Companies, when conducting the Virtual Shareholder Meetings, will probably also use a software platform like Zoom, Microsoft Teams or Google Meets to conduct the meetings. If this is done, companies need to conduct due diligence on these software platform providers and ensure that their terms of service do contain clauses on whether the software platform allow their staff to “listen in” when the platform is being used and whether the platform do automatically make recordings remotely as a form of “back-up”.
Here are some useful technical/operational tips from a recent April 2020 article by law firm Bird and Bird ATMD LLP entitled “COVID-19 & Corporate Governance: Telecommuting, Meetings and Security during the New Normal” when using/managing the Virtual Shareholder Meeting through the use of a software platform:
The software platform to be used should have latest software patches being installed prior to the Virtual Shareholder Meeting.
Companies must be familiar with the software platform functionalities prior to the conducting of the Virtual Shareholder Meeting. It should conduct pre-meeting trials/tests with its board of directors/senior management prior to conducting the meeting.
Ensure that there is secured and restricted access to the Virtual Shareholder Meetings using passwords, user registration, unique IDs for each meeting, and limiting the distribution of meeting particulars.
Companies must monitor the list of shareholder participants during the Virtual Shareholder Meeting and conduct verification exercises of the identities of each shareholder participant prior to admitting them into the meeting. Companies could set some rules of engagement prior to the start of the meeting that each shareholder keeps his/her video camera on throughout the Virtual Shareholder Meeting and to display his/her name that is in the company’s records.
Companies should only enable file-sharing or recording functions if needed.
When presenting during the Virtual Shareholder Meeting using the shared screen function, Companies must ensure that its presenters exercise caution when using screen-sharing functions to avoid unintended disclosures of information.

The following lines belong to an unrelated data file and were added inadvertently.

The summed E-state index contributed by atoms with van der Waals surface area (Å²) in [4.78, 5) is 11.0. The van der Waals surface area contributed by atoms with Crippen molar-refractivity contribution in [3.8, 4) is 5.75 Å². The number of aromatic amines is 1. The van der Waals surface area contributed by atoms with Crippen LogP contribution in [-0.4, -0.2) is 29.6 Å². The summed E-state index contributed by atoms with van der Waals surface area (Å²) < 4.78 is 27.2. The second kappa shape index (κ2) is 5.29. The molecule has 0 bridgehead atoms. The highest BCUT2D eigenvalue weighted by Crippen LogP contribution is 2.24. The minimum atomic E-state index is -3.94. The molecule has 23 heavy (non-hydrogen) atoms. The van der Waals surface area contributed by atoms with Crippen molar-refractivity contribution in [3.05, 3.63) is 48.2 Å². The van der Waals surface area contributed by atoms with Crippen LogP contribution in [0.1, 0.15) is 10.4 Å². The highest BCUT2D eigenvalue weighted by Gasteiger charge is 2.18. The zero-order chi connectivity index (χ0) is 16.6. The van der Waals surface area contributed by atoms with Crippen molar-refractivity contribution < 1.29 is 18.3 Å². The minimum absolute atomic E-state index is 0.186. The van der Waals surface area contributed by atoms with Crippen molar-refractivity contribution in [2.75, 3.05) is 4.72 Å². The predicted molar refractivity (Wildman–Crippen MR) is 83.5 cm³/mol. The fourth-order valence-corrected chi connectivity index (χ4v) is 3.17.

Should the Virtual Shareholder Meeting involve the conducting of voting, ensure that functionality is reliable, and user identities and votes can be verified.
Where documents to be laid before the meeting are transmitted electronically via e-mail, ensure an updated e-mail address is provided and that the documents are password protected.
All data protection laws do, in one way or another, allow data subjects to have access to their personal data. Therefore, companies must have in place procedures to handle their investors’/shareholders’ access to their personal data, especially if the shareholders did raise a query to the board of directors/shareholders during the meeting and their voice was recorded.
While it is generally expected that all companies must keep corporate records of its shareholder meetings, there is a shelf-life to such corporate records and this shelf-life must be documented within a retention schedule set out in a document retention policy for instance. Companies must ensure that there is a disposal/deletion process at the end of the documented shelf-life.
For the recordings of a Virtual Shareholder Meeting, companies will need to ensure that there are access controls in place to these recordings. If such recordings are stored by a third party service provider (e.g. the meeting software platform), companies must ensure that there are contracts in place with this third-party provider and that these contracts are operationalised with procedures by the departmental owner of the contract.
It is hoped that all that has been stated above provide some thoughts for companies, internal legal/corporate secretarial departments and/or third party corporate service providers as they ensure that their corporate governance requirements are being met and in line with data protection requirements.
It is recommended that companies who want to conduct a Virtual Shareholder Meeting do a data protection impact assessment (DPIA) prior to rolling this new process out.
The DPIA, under Singapore’s PDPA at least, can be in the form of assessing the various risks in the 4 stages of the information life-cycle, some of which have been documented above. By doing this DPIA, companies can tackle and put in the controls to the various data protection risks that arise in each of the stages. This is where the company’s trained DPO can help assist companies to ensure that they do not infringe any of the data protection obligations/principles.
Whilst this article covers virtual shareholder meetings, these same issues can also come up in all meetings that are being conducted virtually as well, especially those meetings with clients/customers.
Written by: Josiah Poh, LLB(Hons), ACIS, CIPM, CIPP/A, CIPT, FIP
Senior Manager (Consultancy & Legal)
Data Protection Officer
Straits Interactive Pte Ltd
The views and opinions expressed in this article are those of the author and do not necessarily reflect the official view or position of DPEXNetwork.